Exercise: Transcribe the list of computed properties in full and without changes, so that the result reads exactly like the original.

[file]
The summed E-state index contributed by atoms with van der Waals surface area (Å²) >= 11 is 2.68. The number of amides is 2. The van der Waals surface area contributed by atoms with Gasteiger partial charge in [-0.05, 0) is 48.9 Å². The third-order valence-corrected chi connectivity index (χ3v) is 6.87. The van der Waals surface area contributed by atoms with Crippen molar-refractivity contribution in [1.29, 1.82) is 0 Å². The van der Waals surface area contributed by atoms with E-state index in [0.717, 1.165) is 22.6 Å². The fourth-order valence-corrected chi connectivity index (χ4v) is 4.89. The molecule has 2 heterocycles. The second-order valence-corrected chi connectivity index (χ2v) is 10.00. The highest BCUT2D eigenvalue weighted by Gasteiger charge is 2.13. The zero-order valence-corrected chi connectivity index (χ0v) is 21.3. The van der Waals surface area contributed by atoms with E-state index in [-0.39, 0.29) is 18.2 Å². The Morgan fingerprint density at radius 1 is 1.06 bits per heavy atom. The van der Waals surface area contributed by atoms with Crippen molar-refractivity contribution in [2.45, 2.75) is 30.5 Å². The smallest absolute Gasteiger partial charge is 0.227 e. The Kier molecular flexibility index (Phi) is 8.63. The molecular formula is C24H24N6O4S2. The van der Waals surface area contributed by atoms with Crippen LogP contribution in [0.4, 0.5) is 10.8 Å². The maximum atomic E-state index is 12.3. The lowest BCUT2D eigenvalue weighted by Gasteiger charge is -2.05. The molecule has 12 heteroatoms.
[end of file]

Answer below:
The summed E-state index contributed by atoms with van der Waals surface area (Å²) >= 11 is 2.68. The number of amides is 2. The van der Waals surface area contributed by atoms with Gasteiger partial charge in [-0.05, 0) is 48.9 Å². The third-order valence-corrected chi connectivity index (χ3v) is 6.87. The van der Waals surface area contributed by atoms with Crippen molar-refractivity contribution in [1.29, 1.82) is 0 Å². The van der Waals surface area contributed by atoms with E-state index in [0.717, 1.165) is 22.6 Å². The fourth-order valence-corrected chi connectivity index (χ4v) is 4.89. The molecule has 2 heterocycles. The second-order valence-corrected chi connectivity index (χ2v) is 10.00. The highest BCUT2D eigenvalue weighted by Gasteiger charge is 2.13. The zero-order valence-corrected chi connectivity index (χ0v) is 21.3. The van der Waals surface area contributed by atoms with E-state index in [-0.39, 0.29) is 18.2 Å². The Morgan fingerprint density at radius 1 is 1.06 bits per heavy atom. The van der Waals surface area contributed by atoms with Crippen molar-refractivity contribution in [2.45, 2.75) is 30.5 Å². The smallest absolute Gasteiger partial charge is 0.227 e. The Kier molecular flexibility index (Phi) is 8.63. The molecular formula is C24H24N6O4S2. The van der Waals surface area contributed by atoms with Crippen LogP contribution in [0.4, 0.5) is 10.8 Å². The maximum atomic E-state index is 12.3. The lowest BCUT2D eigenvalue weighted by Gasteiger charge is -2.05. The molecule has 12 heteroatoms.